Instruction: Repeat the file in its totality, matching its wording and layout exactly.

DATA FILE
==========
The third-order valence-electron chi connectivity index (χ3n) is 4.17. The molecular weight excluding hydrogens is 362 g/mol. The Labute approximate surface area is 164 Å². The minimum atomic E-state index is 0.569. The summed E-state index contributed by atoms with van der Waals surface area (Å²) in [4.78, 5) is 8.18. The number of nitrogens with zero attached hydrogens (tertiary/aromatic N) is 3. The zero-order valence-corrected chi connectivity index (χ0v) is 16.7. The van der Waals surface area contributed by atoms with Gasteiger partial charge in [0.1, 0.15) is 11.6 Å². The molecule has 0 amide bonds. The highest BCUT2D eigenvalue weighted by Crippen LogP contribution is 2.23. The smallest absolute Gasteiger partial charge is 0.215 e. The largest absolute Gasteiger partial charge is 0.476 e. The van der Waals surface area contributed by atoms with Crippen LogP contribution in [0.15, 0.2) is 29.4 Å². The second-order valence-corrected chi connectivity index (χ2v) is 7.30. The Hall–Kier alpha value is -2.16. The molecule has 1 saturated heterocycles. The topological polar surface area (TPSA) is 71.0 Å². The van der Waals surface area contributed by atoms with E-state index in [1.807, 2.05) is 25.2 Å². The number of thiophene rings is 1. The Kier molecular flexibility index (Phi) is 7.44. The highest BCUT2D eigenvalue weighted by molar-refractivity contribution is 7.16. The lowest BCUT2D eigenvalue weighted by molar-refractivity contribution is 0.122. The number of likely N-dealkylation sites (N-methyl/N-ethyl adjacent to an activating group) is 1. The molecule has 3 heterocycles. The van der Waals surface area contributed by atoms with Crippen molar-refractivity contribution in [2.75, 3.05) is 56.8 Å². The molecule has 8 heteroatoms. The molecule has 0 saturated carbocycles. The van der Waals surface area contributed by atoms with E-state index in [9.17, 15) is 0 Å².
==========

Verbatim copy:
The third-order valence-electron chi connectivity index (χ3n) is 4.17. The molecular weight excluding hydrogens is 362 g/mol. The Labute approximate surface area is 164 Å². The minimum atomic E-state index is 0.569. The summed E-state index contributed by atoms with van der Waals surface area (Å²) in [4.78, 5) is 8.18. The number of nitrogens with zero attached hydrogens (tertiary/aromatic N) is 3. The zero-order valence-corrected chi connectivity index (χ0v) is 16.7. The van der Waals surface area contributed by atoms with Gasteiger partial charge in [0.1, 0.15) is 11.6 Å². The molecule has 0 amide bonds. The highest BCUT2D eigenvalue weighted by Crippen LogP contribution is 2.23. The smallest absolute Gasteiger partial charge is 0.215 e. The largest absolute Gasteiger partial charge is 0.476 e. The van der Waals surface area contributed by atoms with Crippen LogP contribution in [0.15, 0.2) is 29.4 Å². The second-order valence-corrected chi connectivity index (χ2v) is 7.30. The Hall–Kier alpha value is -2.16. The molecule has 1 saturated heterocycles. The topological polar surface area (TPSA) is 71.0 Å². The van der Waals surface area contributed by atoms with E-state index in [1.807, 2.05) is 25.2 Å². The number of thiophene rings is 1. The Kier molecular flexibility index (Phi) is 7.44. The highest BCUT2D eigenvalue weighted by molar-refractivity contribution is 7.16. The lowest BCUT2D eigenvalue weighted by molar-refractivity contribution is 0.122. The number of likely N-dealkylation sites (N-methyl/N-ethyl adjacent to an activating group) is 1. The molecule has 3 heterocycles. The van der Waals surface area contributed by atoms with Crippen molar-refractivity contribution in [2.75, 3.05) is 56.8 Å². The molecule has 8 heteroatoms. The molecule has 0 saturated carbocycles. The van der Waals surface area contributed by atoms with E-state index in [9.17, 15) is 0 Å².